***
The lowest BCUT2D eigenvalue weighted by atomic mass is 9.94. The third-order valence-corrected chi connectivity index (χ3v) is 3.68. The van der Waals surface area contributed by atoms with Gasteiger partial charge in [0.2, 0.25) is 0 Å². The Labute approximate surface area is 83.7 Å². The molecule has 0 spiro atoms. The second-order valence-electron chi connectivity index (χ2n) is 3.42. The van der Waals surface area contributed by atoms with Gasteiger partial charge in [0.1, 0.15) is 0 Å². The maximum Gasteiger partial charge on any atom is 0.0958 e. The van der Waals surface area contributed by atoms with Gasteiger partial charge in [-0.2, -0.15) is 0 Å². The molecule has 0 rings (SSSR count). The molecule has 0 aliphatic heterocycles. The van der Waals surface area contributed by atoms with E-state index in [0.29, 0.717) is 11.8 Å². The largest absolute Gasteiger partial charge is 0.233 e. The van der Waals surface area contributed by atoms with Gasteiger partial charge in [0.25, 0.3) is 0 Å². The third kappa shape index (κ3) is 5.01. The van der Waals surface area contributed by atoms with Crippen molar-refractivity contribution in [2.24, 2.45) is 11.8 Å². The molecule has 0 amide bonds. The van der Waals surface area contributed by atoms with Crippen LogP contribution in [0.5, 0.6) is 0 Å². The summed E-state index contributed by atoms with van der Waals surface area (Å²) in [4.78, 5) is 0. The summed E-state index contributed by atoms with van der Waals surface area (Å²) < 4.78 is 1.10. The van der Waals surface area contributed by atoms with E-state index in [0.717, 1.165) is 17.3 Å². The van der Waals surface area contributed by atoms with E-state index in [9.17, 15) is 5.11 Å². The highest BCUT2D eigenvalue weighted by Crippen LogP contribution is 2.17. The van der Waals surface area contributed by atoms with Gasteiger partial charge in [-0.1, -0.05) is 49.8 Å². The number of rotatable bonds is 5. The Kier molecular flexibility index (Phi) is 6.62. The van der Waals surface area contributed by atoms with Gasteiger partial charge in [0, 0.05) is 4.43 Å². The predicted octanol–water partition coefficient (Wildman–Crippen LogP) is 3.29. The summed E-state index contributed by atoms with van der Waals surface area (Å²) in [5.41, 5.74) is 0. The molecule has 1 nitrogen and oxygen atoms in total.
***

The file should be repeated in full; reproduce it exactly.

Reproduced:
The lowest BCUT2D eigenvalue weighted by atomic mass is 9.94. The third-order valence-corrected chi connectivity index (χ3v) is 3.68. The van der Waals surface area contributed by atoms with Gasteiger partial charge in [0.2, 0.25) is 0 Å². The Labute approximate surface area is 83.7 Å². The molecule has 0 spiro atoms. The second-order valence-electron chi connectivity index (χ2n) is 3.42. The van der Waals surface area contributed by atoms with Gasteiger partial charge in [0.1, 0.15) is 0 Å². The maximum Gasteiger partial charge on any atom is 0.0958 e. The van der Waals surface area contributed by atoms with Gasteiger partial charge in [-0.2, -0.15) is 0 Å². The molecule has 0 rings (SSSR count). The molecule has 0 aliphatic heterocycles. The van der Waals surface area contributed by atoms with E-state index in [0.29, 0.717) is 11.8 Å². The largest absolute Gasteiger partial charge is 0.233 e. The van der Waals surface area contributed by atoms with Gasteiger partial charge in [0.25, 0.3) is 0 Å². The third kappa shape index (κ3) is 5.01. The van der Waals surface area contributed by atoms with Crippen molar-refractivity contribution in [2.24, 2.45) is 11.8 Å². The molecule has 0 amide bonds. The van der Waals surface area contributed by atoms with Crippen LogP contribution in [0.5, 0.6) is 0 Å². The summed E-state index contributed by atoms with van der Waals surface area (Å²) in [4.78, 5) is 0. The summed E-state index contributed by atoms with van der Waals surface area (Å²) < 4.78 is 1.10. The van der Waals surface area contributed by atoms with E-state index in [0.717, 1.165) is 17.3 Å². The van der Waals surface area contributed by atoms with E-state index in [9.17, 15) is 5.11 Å². The highest BCUT2D eigenvalue weighted by Crippen LogP contribution is 2.17. The van der Waals surface area contributed by atoms with Gasteiger partial charge in [-0.1, -0.05) is 49.8 Å². The number of rotatable bonds is 5. The Kier molecular flexibility index (Phi) is 6.62. The van der Waals surface area contributed by atoms with Gasteiger partial charge in [0, 0.05) is 4.43 Å². The predicted octanol–water partition coefficient (Wildman–Crippen LogP) is 3.29. The summed E-state index contributed by atoms with van der Waals surface area (Å²) in [5.41, 5.74) is 0. The molecule has 1 nitrogen and oxygen atoms in total.